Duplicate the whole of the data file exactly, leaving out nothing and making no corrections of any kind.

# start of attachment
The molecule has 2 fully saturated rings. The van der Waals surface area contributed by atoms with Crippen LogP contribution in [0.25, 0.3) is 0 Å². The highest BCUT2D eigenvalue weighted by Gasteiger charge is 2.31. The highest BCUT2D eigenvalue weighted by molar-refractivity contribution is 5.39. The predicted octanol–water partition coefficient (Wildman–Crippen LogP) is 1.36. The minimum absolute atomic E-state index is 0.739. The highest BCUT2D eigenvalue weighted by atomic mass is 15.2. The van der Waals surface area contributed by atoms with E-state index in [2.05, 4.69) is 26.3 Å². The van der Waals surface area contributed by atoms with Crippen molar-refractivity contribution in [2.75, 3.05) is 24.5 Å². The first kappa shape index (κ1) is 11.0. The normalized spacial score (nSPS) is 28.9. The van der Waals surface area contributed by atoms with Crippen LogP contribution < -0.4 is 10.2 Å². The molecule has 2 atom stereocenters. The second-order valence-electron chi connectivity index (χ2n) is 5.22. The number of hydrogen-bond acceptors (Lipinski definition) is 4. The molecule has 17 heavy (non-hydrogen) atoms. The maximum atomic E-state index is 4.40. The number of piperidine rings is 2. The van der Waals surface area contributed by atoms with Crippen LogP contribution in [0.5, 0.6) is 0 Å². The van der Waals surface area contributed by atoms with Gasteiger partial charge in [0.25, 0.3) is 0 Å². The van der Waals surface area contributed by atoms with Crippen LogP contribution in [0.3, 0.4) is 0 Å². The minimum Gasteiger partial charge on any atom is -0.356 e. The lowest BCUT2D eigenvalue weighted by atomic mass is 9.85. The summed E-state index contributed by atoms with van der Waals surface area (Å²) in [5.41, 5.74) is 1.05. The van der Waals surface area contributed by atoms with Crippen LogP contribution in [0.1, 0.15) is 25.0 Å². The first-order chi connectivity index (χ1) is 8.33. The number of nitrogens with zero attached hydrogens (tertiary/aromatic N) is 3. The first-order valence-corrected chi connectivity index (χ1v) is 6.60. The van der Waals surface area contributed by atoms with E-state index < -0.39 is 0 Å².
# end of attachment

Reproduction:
The molecule has 2 fully saturated rings. The van der Waals surface area contributed by atoms with Crippen LogP contribution in [0.25, 0.3) is 0 Å². The highest BCUT2D eigenvalue weighted by Gasteiger charge is 2.31. The highest BCUT2D eigenvalue weighted by molar-refractivity contribution is 5.39. The predicted octanol–water partition coefficient (Wildman–Crippen LogP) is 1.36. The minimum absolute atomic E-state index is 0.739. The highest BCUT2D eigenvalue weighted by atomic mass is 15.2. The van der Waals surface area contributed by atoms with E-state index in [2.05, 4.69) is 26.3 Å². The van der Waals surface area contributed by atoms with Crippen molar-refractivity contribution in [2.75, 3.05) is 24.5 Å². The first kappa shape index (κ1) is 11.0. The normalized spacial score (nSPS) is 28.9. The van der Waals surface area contributed by atoms with Crippen LogP contribution < -0.4 is 10.2 Å². The molecule has 2 atom stereocenters. The second-order valence-electron chi connectivity index (χ2n) is 5.22. The number of hydrogen-bond acceptors (Lipinski definition) is 4. The molecule has 17 heavy (non-hydrogen) atoms. The maximum atomic E-state index is 4.40. The number of piperidine rings is 2. The van der Waals surface area contributed by atoms with Crippen LogP contribution in [0.5, 0.6) is 0 Å². The van der Waals surface area contributed by atoms with Gasteiger partial charge in [0.25, 0.3) is 0 Å². The van der Waals surface area contributed by atoms with Crippen LogP contribution in [0.3, 0.4) is 0 Å². The minimum Gasteiger partial charge on any atom is -0.356 e. The lowest BCUT2D eigenvalue weighted by atomic mass is 9.85. The summed E-state index contributed by atoms with van der Waals surface area (Å²) in [5.41, 5.74) is 1.05. The van der Waals surface area contributed by atoms with Crippen LogP contribution in [0.1, 0.15) is 25.0 Å². The first-order chi connectivity index (χ1) is 8.33. The number of nitrogens with zero attached hydrogens (tertiary/aromatic N) is 3. The first-order valence-corrected chi connectivity index (χ1v) is 6.60. The van der Waals surface area contributed by atoms with E-state index < -0.39 is 0 Å².